For NCP’s latest Brexit forecast, please see the main EU referendum page.
Today we got a pair of parallel phone and online polls from ICM for the Guardian. Online showed a 3 point lead for Leave, which is pretty unremarkable. But what was really fascinating was the big swing in the phone poll, compared with a fortnight ago, to show Leave 3 points ahead there too:
ICM/Guardian (#EURef, PHONE):
REMAIN 42 (-5)
LEAVE 45 (+6)
— NCP EU Referendum (@NCPoliticsEU) 31 May 2016
Coming on the heels of yesterday’s ORB/Telegraph poll, which showed the Brexiteers only trailing by 6 points (having trailed by 15 points the week before), certainly got people talking. Is this a Leave surge on the back of last week’s migration figures?
It could be. But there are a couple of reasons to be cautious. First of all, while substantial shifts in public opinion can and do happen, polls often overshoot, even when there is an apparent reason. When the draft EU deal was published in February, we some some huge Leave leads that didn’t last. A move has to be genuine and sustained, and very often big event-driven swings (see voting intention polling after party conferences and budgets) often haven’t been.
The other complicating factor is that the fieldwork for these polls was done over a bank holiday. Anthony Wells isn’t entirely convinced by the bank holiday effect theory, but for my money there have been enough examples of strange things happening on bank holiday weekends – or other times when significantly fewer people are home – to put a few extra caveats on this besides the usual ones. The infamous Guardian splash before the last general election was based on polling that was partly over a holiday weekend, and in December 2014 I noted a strange divergence between phone and online polls (unlike the persistent one we’re now used to on EU referendum polling) which seemed to coincide with Christmas shopping days.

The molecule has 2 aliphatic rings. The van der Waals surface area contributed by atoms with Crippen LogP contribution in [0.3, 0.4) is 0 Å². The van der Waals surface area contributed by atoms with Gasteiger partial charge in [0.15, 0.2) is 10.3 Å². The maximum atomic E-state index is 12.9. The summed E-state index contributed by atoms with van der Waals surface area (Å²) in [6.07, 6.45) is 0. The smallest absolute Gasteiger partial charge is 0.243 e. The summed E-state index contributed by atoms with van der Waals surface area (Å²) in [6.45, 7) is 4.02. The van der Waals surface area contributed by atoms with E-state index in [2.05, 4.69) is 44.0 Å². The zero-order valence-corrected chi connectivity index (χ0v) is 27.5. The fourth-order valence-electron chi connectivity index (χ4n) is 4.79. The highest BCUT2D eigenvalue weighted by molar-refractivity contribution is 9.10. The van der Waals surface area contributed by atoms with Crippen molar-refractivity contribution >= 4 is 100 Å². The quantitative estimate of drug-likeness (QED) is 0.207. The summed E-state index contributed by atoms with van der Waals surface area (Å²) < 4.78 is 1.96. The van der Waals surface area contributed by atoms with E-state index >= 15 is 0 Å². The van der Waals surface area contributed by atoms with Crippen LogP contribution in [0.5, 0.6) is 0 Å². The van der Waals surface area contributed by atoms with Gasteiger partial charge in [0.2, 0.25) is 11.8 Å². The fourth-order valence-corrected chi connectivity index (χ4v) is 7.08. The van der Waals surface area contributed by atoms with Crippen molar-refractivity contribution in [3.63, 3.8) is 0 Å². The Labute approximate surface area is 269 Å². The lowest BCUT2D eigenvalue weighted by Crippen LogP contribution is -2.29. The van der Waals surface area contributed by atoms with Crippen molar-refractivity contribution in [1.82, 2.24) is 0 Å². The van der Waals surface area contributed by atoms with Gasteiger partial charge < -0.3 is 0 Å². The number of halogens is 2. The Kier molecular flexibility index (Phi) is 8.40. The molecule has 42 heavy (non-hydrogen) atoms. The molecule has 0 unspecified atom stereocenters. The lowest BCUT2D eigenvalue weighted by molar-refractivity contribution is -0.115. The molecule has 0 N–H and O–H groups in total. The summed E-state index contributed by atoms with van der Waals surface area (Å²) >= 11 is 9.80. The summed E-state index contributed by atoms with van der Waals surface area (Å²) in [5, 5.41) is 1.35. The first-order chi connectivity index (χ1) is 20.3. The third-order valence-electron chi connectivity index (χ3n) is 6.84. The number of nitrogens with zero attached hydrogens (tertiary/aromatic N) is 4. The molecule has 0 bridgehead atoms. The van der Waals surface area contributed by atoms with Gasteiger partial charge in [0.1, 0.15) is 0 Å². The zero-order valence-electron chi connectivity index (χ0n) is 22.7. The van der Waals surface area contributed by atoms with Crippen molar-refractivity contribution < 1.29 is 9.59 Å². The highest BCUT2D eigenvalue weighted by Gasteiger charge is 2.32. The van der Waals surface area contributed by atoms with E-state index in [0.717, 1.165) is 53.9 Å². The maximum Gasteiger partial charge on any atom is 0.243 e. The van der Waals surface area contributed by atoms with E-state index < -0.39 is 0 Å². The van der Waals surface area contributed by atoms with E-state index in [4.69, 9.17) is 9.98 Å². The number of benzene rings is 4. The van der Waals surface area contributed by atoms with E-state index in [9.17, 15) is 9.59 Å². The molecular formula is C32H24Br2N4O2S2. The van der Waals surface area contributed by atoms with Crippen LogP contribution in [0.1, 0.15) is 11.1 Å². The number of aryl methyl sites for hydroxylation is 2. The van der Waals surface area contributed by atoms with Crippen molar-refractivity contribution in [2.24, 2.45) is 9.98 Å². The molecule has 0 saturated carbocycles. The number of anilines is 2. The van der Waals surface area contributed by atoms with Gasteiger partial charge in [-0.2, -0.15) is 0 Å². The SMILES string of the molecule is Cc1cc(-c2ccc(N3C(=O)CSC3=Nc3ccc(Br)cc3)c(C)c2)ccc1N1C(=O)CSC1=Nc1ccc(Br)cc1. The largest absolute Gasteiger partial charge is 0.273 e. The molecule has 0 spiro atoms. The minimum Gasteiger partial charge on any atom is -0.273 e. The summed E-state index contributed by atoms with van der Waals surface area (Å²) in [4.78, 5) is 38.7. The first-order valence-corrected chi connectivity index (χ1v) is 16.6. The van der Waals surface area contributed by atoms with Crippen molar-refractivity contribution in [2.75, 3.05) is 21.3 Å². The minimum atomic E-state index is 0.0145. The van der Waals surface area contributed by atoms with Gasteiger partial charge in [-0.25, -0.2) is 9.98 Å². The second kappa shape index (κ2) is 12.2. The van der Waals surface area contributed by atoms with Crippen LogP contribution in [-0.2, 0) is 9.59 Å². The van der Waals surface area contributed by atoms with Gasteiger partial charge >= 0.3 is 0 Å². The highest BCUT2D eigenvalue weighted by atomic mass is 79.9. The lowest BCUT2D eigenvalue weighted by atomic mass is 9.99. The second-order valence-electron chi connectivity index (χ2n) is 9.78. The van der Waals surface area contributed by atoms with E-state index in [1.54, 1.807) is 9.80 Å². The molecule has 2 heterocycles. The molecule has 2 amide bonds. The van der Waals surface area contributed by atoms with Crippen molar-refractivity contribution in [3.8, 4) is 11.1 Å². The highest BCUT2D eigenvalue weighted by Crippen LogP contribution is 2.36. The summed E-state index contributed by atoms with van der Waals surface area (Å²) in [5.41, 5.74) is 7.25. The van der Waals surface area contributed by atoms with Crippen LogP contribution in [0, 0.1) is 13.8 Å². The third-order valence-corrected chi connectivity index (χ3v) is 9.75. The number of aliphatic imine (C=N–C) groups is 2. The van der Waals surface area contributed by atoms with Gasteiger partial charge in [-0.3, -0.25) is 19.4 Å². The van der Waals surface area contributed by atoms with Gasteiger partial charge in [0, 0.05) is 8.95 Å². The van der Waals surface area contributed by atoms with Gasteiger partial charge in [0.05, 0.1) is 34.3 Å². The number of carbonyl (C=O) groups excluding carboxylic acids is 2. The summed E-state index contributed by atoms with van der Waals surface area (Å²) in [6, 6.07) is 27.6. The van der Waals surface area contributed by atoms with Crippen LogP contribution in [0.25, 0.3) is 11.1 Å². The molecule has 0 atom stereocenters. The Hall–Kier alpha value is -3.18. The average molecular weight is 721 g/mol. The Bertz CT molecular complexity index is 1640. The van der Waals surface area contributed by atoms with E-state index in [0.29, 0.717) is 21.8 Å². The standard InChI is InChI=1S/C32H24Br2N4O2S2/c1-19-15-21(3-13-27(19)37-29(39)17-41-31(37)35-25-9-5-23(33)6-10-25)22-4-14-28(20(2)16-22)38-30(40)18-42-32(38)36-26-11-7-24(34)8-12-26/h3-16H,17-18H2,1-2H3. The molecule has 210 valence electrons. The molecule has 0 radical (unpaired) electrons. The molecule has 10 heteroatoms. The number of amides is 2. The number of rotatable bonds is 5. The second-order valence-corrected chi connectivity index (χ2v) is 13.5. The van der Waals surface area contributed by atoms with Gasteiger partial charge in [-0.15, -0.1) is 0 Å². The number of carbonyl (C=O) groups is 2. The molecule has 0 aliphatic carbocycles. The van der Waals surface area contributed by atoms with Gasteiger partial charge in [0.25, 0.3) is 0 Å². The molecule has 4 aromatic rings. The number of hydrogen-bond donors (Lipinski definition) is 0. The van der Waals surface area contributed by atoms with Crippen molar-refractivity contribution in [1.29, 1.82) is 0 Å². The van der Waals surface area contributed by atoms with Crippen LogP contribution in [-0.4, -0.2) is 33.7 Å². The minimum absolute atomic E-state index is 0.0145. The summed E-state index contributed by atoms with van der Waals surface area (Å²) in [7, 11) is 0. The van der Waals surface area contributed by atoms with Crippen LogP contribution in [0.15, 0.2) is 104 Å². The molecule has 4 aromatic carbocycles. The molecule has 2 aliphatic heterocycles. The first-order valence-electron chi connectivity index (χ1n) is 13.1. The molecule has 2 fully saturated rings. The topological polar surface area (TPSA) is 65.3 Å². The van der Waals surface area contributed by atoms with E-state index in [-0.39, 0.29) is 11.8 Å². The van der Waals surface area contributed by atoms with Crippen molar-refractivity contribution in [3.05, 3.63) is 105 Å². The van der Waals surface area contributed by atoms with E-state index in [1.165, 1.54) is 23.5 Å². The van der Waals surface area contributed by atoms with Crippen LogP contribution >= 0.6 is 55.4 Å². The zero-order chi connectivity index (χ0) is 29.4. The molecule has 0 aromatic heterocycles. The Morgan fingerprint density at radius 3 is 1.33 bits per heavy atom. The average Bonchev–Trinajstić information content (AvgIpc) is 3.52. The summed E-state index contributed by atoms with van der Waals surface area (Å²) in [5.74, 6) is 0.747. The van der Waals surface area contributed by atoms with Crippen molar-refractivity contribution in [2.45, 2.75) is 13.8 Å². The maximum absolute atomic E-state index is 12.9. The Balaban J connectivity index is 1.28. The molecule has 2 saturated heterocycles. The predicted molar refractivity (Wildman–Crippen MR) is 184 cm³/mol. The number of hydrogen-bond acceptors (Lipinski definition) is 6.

These moves could, of course, be genuine, which would also suggest a significant narrowing of the phone vs online gap. We’ll only know for certain after a few more days of polling.
The effect on the forecast is relatively small – the central projection is now 55-45 and the Brexit probability has increased a couple of points to 21%. This illustrates the whole point of a polling average – to smooth out sudden moves. But if we continue to get polls like today’s, expect the forecast to move down and the Brexit probability to move up quite a bit further.